I'd wager it's unlikely. None of the electronics on the dash got wet, and the driver's side was bone dry. The passenger side seats & floors took the brunt of that. The passenger seat and rear seats aren't electronic in any way, the only seat that is is the driver's seat.
The fabric on the doors didn't even get wet, it all came in at just the right angle to run off the seat & to the floor (and fill the console) I'd entertain the possibility, if it weren't for a layer of pollen in the car from the last week (pollen's been a little ridiculous) that was completely undisturbed all over the dash & gauge shield. The pollen was only disturbed when I braced myself on the dash drying out the center console (which is essentially just a cup holder) I'd expect even rain splatter to disturb that and leave traces such as drip runs or droplet marks, but there is nothing.

I'll certainly give you credit for mentioning the impromptu interior bath, it wasn't even on the radar as a cause, but it doesn't seem like there's enough evidence. Nothing that was wet has any electric components.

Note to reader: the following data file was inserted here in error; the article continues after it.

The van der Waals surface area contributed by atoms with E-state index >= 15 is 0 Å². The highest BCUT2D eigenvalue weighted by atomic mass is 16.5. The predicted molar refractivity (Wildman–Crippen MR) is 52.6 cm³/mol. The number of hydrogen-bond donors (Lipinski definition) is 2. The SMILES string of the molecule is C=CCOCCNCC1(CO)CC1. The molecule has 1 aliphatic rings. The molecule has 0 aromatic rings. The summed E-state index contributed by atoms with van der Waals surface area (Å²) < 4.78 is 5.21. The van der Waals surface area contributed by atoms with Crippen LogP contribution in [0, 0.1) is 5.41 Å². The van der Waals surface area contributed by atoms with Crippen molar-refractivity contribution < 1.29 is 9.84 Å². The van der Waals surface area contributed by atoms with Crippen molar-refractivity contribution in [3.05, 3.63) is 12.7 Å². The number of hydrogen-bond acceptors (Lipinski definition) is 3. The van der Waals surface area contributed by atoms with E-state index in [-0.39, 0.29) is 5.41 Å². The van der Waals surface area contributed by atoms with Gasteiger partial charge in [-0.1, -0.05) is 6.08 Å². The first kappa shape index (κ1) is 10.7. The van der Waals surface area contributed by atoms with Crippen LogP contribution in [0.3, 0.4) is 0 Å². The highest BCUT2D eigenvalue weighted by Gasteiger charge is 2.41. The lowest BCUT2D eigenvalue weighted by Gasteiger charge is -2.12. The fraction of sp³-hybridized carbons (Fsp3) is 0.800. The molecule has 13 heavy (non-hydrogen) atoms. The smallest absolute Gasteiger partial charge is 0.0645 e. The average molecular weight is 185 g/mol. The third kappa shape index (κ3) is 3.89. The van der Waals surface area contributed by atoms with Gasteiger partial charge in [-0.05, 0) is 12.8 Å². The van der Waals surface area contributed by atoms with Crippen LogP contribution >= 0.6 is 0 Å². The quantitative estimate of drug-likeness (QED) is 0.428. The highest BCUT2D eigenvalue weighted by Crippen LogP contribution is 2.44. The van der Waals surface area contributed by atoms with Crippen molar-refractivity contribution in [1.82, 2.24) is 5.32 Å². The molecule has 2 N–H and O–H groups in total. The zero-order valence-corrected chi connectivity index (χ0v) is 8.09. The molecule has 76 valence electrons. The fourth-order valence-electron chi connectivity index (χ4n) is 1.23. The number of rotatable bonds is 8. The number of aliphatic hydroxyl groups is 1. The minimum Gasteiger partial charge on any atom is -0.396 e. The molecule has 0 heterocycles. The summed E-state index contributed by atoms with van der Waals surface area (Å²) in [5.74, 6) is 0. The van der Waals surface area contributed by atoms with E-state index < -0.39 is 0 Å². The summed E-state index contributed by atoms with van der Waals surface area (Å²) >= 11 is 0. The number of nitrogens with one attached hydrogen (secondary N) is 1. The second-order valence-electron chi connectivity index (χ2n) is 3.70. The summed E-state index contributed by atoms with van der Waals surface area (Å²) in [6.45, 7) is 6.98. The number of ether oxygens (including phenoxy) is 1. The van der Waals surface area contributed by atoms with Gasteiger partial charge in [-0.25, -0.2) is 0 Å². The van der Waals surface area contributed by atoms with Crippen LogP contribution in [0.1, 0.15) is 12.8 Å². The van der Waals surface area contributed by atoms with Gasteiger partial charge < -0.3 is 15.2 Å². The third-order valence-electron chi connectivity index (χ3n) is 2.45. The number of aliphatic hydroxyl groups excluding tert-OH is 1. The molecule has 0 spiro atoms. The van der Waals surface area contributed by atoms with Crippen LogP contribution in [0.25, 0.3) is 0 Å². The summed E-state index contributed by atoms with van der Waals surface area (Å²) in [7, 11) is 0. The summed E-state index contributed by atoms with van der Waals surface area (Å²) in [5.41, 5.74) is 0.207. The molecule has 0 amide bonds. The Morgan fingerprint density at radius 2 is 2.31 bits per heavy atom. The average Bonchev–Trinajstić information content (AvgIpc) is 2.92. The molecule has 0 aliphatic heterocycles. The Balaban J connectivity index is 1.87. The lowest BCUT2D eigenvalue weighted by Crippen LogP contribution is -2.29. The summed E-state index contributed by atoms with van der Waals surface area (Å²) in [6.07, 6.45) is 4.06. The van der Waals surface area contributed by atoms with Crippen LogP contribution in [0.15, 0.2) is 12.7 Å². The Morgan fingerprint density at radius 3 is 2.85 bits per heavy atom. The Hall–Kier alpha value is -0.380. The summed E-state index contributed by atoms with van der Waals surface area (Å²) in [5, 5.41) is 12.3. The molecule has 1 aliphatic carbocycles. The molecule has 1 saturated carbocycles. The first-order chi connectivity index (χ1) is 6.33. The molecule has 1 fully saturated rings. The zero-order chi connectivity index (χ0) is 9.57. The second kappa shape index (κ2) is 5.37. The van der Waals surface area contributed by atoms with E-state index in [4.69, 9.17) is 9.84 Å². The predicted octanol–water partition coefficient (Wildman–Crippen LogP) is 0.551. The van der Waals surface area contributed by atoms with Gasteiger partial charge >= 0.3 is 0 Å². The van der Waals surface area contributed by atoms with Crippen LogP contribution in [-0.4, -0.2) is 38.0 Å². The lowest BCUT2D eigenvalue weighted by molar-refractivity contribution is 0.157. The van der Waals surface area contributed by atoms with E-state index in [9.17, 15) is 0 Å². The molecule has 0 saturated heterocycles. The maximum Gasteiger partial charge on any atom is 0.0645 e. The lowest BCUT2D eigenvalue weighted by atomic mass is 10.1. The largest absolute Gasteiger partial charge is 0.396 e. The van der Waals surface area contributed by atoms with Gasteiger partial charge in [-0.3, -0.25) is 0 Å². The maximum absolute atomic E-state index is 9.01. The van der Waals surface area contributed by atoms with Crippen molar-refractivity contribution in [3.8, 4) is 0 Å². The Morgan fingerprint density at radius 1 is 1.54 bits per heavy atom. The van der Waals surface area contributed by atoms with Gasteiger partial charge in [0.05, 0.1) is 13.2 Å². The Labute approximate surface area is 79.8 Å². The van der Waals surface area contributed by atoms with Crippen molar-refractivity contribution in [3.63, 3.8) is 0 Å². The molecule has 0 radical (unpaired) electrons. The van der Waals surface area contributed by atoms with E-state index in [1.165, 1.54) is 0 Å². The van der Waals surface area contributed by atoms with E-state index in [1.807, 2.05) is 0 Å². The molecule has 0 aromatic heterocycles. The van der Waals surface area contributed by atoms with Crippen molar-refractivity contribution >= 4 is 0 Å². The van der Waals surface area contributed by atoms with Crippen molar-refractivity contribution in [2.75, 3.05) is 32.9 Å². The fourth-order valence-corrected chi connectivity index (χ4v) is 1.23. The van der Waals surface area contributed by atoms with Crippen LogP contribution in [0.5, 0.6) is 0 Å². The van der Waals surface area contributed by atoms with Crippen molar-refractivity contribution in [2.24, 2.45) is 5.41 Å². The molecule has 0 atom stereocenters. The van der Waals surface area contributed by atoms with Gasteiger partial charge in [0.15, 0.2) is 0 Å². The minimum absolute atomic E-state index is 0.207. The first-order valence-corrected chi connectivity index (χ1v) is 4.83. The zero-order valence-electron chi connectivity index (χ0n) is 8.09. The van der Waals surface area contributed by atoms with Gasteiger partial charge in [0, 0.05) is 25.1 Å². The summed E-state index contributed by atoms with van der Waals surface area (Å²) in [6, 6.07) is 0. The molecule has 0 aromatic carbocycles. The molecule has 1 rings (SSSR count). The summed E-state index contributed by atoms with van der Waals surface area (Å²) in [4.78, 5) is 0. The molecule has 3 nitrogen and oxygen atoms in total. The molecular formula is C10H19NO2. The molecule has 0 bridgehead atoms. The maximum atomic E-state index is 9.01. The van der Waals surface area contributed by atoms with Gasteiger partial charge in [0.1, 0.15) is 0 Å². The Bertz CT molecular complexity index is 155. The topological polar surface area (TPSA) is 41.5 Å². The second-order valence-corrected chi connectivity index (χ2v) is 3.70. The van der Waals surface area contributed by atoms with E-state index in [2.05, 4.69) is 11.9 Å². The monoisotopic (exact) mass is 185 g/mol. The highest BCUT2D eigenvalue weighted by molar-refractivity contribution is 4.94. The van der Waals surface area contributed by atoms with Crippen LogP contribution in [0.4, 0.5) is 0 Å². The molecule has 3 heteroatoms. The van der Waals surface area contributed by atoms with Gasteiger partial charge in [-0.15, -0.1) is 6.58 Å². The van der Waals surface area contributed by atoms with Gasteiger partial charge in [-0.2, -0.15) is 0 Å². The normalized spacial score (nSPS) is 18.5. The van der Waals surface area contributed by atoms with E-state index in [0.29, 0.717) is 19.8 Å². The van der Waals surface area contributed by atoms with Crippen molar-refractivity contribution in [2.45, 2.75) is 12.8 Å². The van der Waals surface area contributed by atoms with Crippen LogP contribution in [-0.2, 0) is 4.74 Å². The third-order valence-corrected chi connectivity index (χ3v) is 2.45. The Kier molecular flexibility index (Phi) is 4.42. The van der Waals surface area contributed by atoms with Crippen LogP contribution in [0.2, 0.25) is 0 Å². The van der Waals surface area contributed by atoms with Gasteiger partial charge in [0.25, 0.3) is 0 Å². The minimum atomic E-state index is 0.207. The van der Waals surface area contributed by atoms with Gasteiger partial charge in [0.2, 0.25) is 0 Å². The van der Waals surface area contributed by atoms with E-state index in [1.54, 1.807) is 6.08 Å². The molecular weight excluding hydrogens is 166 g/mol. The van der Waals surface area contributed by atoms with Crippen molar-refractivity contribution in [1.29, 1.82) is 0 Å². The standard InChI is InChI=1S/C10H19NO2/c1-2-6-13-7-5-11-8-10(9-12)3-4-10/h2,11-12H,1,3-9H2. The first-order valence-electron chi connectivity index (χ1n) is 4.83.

To update, my husband said that when he hooked the battery back up overnight to close the windows & sunroof (rain came through again) that the noise did not occur that time. We can't figure that one out :/



posted on Jun, 5 2018 @ 11:00 AM
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a reply to: Nyiah

OK, cool - just seemed like too much of a co-incidence to me.



posted on Jun, 5 2018 @ 11:32 AM
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a reply to: Nyiah

Well, the nice thing is that if the moisture that reached the inside of the car is causing the problem, one it dries out, the problem will probably go away. That's a lot cheaper than having to replace one of the computer modules.

DC systems tend to be more forgiving of moisture incursion than AC systems once they have dried out.

Maybe that's why your husband didn't notice the problem last night.


-dex



posted on Jun, 7 2018 @ 11:03 AM
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Figured since you all were so helpful about this one that you'd appreciate an update from this morning's mechanic appointment.

Turns out the culprit was a simple loose wire related to the ABS system. At least it was just that and nothing more expensive to replace/fix! It's fixed now and the guy even tossed in a free oil change for the hell of it (he really had nothing to do this morning)